would retrieve the completed NMIP4Config object from the DHCP client using the
nm_dhcp_client_get_ip4_config() function, and then proceed to execute
essentially the bottom-half of the existing nm_vpn_connection_ip4_config_get()
function to merge that config with user overrides and apply it to the VPN
tunnel interface.  Other state changes from the DHCP client might trigger a
failure of the VPN connection, just like DHCP timeouts and lease-renewal
failures do for other devices (see dhcp_state_changed() in nm-device.c).


* VPN Service Daemon Secret Requests

In addition to NM asking the service daemons whether more secrets are required,
VPN service daemons (like nm-vpnc-service, nm-openvpn-service, etc) should be
able to ask NetworkManager to provide secrets during the connection attempt. To
do this, the plugin should advertise its ability to handle out-of-band secrets
in its .service file via the key 'async-secrets=true'.  NetworkManager would
check that key and if present activate the VPN as normal, but skip the explicit
NeedSecrets calls.

Instead, a new "SecretsRequired" signal would be added to
introspection/nm-vpn-plugin.xml (and corresponding helper code added to
libnm-glib/nm-vpn-plugin.c) that would be emitted when the plugin determined
that secrets were required.  This signal would have D-Bus signature of "sas"
for the arguments [ <s:uuid>, <as:secrets> ] with the <uuid> obviously being
the connection UUID, and <secrets> being an array of strings of plugin-specific
strings the plugin requires secrets for.  This array of strings would then be
passed as the "hints" parameter in nm-vpn-connection.c when secrets are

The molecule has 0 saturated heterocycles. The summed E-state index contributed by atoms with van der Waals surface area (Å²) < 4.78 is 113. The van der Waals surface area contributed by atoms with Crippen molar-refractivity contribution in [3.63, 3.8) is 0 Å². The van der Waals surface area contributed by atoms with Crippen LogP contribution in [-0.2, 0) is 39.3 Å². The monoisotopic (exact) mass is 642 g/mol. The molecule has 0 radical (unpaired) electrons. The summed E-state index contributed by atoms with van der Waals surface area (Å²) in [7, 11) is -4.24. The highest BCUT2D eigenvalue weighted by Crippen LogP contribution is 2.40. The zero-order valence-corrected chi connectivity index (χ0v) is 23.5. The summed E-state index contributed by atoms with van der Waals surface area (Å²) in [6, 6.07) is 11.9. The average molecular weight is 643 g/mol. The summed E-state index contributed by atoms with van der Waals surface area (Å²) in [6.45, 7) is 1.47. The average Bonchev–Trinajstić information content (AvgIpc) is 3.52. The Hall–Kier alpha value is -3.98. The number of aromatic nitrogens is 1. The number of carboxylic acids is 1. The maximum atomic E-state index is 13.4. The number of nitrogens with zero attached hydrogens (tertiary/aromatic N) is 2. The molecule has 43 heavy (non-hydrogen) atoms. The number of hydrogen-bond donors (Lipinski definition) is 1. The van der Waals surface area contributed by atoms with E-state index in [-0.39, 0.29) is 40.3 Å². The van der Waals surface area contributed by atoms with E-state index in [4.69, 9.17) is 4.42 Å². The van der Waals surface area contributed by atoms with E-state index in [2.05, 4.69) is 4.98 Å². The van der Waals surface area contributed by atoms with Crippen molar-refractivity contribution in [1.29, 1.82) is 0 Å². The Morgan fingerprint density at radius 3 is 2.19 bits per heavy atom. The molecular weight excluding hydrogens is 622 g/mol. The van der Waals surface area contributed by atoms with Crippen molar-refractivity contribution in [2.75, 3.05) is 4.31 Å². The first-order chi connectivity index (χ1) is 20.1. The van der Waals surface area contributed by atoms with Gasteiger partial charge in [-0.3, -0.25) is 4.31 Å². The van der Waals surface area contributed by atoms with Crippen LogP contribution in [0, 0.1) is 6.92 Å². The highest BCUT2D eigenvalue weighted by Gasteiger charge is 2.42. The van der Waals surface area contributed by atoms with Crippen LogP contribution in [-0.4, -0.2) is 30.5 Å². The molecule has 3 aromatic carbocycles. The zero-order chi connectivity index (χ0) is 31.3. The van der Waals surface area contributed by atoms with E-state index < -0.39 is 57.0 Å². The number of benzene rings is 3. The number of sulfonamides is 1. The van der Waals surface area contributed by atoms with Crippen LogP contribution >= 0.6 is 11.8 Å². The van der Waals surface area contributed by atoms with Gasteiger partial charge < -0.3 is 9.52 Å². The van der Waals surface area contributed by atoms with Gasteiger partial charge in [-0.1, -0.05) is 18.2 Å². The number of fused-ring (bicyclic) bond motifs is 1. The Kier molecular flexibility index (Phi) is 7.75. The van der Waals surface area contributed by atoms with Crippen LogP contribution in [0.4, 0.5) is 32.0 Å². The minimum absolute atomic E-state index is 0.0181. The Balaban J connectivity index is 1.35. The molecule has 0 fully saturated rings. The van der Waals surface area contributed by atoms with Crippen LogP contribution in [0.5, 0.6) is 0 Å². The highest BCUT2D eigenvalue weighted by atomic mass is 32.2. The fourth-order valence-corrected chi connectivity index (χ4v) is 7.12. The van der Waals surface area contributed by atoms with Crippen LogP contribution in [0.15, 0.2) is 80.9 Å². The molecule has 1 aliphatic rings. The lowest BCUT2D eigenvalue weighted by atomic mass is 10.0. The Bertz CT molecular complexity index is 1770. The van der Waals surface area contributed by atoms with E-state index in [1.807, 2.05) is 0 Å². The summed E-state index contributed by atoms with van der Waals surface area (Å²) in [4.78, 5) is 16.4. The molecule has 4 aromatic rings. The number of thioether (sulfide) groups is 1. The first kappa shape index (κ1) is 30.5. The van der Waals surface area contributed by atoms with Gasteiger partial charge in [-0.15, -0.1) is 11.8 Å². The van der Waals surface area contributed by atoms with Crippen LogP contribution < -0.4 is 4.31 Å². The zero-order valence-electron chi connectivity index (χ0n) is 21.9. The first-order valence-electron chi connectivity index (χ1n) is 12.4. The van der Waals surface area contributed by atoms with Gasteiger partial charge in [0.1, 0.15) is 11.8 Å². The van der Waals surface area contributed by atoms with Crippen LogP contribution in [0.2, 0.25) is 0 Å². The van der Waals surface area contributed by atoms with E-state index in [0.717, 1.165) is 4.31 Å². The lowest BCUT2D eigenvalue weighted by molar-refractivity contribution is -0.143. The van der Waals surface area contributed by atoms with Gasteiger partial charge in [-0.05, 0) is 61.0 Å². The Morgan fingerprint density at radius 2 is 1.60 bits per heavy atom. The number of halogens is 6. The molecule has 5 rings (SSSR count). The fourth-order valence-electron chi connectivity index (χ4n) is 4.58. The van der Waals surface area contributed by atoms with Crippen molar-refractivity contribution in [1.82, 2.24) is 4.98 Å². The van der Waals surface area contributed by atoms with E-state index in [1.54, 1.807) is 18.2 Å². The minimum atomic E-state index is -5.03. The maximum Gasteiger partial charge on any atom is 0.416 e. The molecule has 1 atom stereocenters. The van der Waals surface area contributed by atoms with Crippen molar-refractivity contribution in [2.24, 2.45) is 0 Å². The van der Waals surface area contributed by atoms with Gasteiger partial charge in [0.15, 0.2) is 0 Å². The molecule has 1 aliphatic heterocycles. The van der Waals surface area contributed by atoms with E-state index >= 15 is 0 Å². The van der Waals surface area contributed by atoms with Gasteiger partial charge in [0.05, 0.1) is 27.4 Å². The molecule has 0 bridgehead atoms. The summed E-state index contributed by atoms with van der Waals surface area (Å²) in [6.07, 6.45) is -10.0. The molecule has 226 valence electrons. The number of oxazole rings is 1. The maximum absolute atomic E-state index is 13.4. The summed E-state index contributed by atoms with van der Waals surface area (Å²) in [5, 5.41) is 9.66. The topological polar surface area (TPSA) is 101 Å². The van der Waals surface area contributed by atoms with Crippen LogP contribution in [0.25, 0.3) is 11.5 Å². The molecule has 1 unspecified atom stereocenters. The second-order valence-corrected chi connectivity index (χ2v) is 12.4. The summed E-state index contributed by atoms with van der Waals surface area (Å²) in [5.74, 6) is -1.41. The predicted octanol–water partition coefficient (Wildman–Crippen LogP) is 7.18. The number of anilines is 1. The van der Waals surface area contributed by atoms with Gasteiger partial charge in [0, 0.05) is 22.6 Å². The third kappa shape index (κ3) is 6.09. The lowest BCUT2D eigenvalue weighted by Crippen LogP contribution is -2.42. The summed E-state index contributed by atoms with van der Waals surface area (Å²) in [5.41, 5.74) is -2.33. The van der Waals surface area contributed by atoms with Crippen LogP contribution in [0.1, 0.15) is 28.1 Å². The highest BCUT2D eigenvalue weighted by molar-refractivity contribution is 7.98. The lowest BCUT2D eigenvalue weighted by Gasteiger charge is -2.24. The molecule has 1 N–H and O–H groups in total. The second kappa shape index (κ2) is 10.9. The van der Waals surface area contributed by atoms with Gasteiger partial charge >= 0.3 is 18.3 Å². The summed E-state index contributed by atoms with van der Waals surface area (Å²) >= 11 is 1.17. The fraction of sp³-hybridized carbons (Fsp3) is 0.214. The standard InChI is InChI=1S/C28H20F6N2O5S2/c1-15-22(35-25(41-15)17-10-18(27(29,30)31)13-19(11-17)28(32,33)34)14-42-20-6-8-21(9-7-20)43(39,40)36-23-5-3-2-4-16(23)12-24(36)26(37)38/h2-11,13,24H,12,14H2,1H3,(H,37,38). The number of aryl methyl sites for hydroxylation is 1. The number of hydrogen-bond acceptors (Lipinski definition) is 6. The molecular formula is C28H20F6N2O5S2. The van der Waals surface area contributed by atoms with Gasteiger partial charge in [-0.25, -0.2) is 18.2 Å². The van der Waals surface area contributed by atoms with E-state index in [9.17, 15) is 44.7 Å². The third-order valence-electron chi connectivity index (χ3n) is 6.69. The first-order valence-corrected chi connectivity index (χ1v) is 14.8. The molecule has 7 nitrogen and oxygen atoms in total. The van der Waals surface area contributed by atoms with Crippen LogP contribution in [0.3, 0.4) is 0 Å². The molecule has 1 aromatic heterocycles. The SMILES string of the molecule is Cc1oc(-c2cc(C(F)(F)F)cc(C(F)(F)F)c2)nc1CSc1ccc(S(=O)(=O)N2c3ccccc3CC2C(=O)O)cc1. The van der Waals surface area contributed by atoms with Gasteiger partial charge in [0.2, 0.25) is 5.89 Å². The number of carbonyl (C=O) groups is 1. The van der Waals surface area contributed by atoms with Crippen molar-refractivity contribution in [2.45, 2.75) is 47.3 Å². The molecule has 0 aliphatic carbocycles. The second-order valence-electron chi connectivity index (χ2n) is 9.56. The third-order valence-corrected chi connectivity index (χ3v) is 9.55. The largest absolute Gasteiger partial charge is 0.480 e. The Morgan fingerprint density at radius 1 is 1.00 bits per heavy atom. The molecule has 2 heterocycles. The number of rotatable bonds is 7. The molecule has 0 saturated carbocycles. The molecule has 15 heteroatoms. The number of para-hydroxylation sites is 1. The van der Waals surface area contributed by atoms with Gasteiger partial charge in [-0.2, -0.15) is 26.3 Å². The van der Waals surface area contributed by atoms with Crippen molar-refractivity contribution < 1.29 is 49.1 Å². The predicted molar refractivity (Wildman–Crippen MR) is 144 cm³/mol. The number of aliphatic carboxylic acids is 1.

requested from agents in a subsequent nm_settings_connection_get_secrets() call.
At this time the agent code only allows one hint per request, so we may need to
extend that to allow more than one hint.

Thus when connecting if the plugin supported async secrets NetworkManager would
still request existing secrets (without interactivity) and send them to the
VPN service daemon in the Connect D-Bus method, then wait for the service daemon
to either request secrets asynchronously via the SecretsRequired signal or to
signal successful connection via the Ip4Config signal.

The vpnc plugin would need to be reworked to open a pipe to vpnc's stdout and
stdin file descriptors to capture any authentication messages, and to match
these messages to known secrets request strings.  When receiving one of these
strings the plugin would determine which secret was being requested and then
emit the SecretsRequired signal to NetworkManager.  This would also imply that
nm-vpnc-service exectutes vpnc with the "--xauth-inter" argument to enable
challenge-response and does not use the "--non-inter" flag which suppresses that
behavior.


* WPS

wpa_supplicant has support for WPS (Wifi Protected Setup, basically Bluetooth-